The grant will enable a school who has all the other necessary elements to make best use of this giveaway (fully supportive administration, committed teaching staff, student interest, appropriate physical plant (classroom space, etc.), and all that is missing is the available funding to get the equipment.  This is where Yamaha steps in and completes the picture with the grant!

What comments are you hearing from students, parents and teachers at Apollo Bay P-12 College, which has already benefitted from this program?
The Yamaha Giveaway that Apollo Bay P-12 received was slightly different in that it was a grant of concert band instruments (this year’s grant is geared to a more “commercial” music type of program).  However, the impact is very similar in that it has given many students in the Apollo Bay area a special opportunity to learn an instrument and participate in a school concert band.  The whole school and broader community has been excited and grateful for what this grant has brought to them.

Apollo Bay P-12 trumpets

What are the benefits of being involved in a large school band?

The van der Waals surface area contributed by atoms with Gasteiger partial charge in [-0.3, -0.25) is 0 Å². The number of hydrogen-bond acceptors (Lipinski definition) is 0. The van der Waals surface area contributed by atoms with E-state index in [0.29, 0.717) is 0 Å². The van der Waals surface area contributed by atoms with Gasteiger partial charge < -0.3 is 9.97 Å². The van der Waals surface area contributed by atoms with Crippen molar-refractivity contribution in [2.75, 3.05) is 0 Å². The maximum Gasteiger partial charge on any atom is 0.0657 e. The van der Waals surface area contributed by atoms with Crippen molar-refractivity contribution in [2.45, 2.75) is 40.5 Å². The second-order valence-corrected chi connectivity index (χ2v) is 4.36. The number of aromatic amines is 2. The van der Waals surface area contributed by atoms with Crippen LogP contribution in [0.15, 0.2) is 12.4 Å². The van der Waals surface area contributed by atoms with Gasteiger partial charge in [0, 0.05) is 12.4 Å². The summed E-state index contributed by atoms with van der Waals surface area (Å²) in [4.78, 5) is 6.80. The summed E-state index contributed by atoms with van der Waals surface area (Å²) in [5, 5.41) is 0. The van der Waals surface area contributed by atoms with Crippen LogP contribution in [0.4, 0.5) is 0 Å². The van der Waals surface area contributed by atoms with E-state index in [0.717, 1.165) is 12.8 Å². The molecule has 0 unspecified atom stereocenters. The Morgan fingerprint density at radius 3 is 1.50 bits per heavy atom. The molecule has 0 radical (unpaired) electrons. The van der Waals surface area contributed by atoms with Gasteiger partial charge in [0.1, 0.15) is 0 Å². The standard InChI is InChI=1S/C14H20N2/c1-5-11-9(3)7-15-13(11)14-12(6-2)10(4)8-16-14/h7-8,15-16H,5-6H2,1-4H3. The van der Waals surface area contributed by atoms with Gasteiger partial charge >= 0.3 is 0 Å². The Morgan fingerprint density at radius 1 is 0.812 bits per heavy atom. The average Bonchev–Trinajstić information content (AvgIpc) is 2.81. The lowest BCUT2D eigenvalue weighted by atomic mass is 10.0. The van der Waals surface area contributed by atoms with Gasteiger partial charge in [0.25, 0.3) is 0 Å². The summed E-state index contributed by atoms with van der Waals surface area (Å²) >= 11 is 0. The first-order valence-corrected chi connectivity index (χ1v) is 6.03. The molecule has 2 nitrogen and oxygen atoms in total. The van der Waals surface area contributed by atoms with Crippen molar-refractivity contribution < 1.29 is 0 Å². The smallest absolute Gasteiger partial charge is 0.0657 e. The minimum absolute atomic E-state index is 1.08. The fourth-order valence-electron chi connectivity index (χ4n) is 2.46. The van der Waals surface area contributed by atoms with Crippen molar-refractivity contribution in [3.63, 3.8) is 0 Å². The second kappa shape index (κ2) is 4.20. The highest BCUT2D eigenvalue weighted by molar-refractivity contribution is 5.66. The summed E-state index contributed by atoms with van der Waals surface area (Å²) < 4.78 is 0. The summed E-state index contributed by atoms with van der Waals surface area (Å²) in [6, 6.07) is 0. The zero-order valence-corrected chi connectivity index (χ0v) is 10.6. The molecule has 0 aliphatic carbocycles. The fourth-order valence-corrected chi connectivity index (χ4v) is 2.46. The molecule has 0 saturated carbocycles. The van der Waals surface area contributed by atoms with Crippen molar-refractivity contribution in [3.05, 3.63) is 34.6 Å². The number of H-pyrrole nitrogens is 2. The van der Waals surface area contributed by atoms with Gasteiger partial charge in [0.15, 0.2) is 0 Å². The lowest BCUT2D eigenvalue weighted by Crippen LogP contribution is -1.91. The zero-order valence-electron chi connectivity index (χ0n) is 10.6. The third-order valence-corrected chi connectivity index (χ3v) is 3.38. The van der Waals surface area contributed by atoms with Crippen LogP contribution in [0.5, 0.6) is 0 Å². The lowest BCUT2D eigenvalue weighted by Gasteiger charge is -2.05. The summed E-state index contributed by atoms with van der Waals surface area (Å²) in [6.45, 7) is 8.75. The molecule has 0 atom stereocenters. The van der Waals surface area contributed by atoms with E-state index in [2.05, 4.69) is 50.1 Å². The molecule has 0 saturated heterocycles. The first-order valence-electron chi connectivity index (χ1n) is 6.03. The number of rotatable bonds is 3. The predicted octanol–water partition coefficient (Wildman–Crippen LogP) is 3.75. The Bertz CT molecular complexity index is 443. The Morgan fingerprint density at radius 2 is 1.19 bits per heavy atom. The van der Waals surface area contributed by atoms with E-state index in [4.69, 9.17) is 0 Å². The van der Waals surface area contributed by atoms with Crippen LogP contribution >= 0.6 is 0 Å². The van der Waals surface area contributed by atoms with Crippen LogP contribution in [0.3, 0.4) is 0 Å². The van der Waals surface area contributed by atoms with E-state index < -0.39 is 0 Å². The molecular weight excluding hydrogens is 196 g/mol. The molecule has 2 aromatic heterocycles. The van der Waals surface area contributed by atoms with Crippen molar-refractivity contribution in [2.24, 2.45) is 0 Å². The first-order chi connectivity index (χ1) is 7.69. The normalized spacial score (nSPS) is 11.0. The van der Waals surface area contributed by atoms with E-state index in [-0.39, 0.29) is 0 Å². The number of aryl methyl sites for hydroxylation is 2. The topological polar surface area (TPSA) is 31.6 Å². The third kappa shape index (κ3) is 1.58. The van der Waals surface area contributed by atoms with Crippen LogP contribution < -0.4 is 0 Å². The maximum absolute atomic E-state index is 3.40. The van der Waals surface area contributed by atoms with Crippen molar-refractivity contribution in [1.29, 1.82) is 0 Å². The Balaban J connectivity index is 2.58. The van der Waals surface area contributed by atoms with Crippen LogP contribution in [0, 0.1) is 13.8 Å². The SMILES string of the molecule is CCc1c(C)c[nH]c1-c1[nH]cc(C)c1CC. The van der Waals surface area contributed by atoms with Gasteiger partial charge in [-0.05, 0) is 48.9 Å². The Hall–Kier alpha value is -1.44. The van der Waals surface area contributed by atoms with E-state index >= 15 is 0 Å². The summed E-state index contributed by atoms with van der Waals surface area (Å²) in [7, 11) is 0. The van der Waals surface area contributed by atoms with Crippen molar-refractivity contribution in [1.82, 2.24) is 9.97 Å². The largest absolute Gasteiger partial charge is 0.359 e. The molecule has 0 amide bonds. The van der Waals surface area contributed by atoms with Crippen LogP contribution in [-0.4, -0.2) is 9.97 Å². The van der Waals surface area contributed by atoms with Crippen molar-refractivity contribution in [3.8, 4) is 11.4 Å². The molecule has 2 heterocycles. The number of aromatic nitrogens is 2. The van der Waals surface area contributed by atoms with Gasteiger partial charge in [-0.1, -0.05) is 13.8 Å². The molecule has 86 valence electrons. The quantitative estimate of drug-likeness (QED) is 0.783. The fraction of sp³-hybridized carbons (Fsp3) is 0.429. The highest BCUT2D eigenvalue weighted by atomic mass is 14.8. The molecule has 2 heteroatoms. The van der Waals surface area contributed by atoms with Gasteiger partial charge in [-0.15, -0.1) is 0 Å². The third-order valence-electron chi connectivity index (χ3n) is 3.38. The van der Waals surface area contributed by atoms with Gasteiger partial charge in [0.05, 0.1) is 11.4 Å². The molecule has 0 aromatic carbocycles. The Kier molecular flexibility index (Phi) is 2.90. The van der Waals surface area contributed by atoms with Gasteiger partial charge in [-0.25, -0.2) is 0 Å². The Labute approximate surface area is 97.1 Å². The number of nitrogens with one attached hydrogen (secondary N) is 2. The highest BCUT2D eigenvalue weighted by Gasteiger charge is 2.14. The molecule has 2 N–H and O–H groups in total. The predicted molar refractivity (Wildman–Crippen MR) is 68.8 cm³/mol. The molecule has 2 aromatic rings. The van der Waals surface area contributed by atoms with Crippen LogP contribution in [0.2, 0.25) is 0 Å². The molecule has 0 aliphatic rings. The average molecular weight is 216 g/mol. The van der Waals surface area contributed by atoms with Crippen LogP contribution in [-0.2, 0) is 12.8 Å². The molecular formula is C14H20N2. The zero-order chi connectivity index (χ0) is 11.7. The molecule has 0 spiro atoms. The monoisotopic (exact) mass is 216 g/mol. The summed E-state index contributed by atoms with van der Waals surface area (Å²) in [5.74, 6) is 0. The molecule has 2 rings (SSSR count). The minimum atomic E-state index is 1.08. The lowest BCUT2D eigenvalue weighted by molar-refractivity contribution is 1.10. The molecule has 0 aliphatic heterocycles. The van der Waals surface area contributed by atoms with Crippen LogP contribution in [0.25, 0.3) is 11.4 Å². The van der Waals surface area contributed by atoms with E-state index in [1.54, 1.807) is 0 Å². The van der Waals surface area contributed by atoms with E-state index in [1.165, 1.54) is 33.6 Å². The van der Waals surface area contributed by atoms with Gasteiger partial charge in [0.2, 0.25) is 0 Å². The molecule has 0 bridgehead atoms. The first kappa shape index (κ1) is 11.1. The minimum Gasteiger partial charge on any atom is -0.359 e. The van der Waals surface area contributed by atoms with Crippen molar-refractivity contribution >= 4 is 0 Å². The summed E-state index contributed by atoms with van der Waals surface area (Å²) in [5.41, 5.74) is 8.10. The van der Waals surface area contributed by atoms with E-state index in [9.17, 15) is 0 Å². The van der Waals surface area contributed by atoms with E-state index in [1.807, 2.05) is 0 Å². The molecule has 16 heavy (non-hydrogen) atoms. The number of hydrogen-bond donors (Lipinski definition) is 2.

The benefits of involvement in learning musical instruments are wide-ranging and significant.  More and more research points to the unique benefits of instrument learning as they relate to brain development.  It turns out the brain is uniquely active in many different places when we undertake this activity.  Playing an instrument also engages our emotional selves in a significant way – music is often considered the “language of emotions” and this is such an important part of growing up and understanding the human condition.  Furthermore, involvement teaches and develops many very important “life skills” such as empathy with others, teamwork, problem-solving, creativity, and so on.

Also many studies on academic achievement show that students who have been involved in music achieve, on average, at a higher level.  A primary school in England that was considered a “failing” school in 2010 on just about every objective measure (achievement, attendance, academic standards, etc.) responded by adding music into their overall curriculum wherever they could, as well as giving every child music lessons, etc.  The result was a complete turnaround such that that school now *exceeds* national averages on all of the objective measures!

What advice would you give to someone who would like to play music but is not sure about what instrument they should choose?
I would advise speaking to an “expert” in the field of music instrument teaching & learning (e.g. a music teacher) as well as doing some actual exploration or “trying out” on some possibilities.  Students can be more or less suited to particular instruments based on their personalities, musical aptitudes, physical attributes, etc.  What we do know is that there is a suitable instrument for everybody!

What advice would you give to a child who has started to learn an instrument but is struggling and believe they’re not making progress in their music playing journey?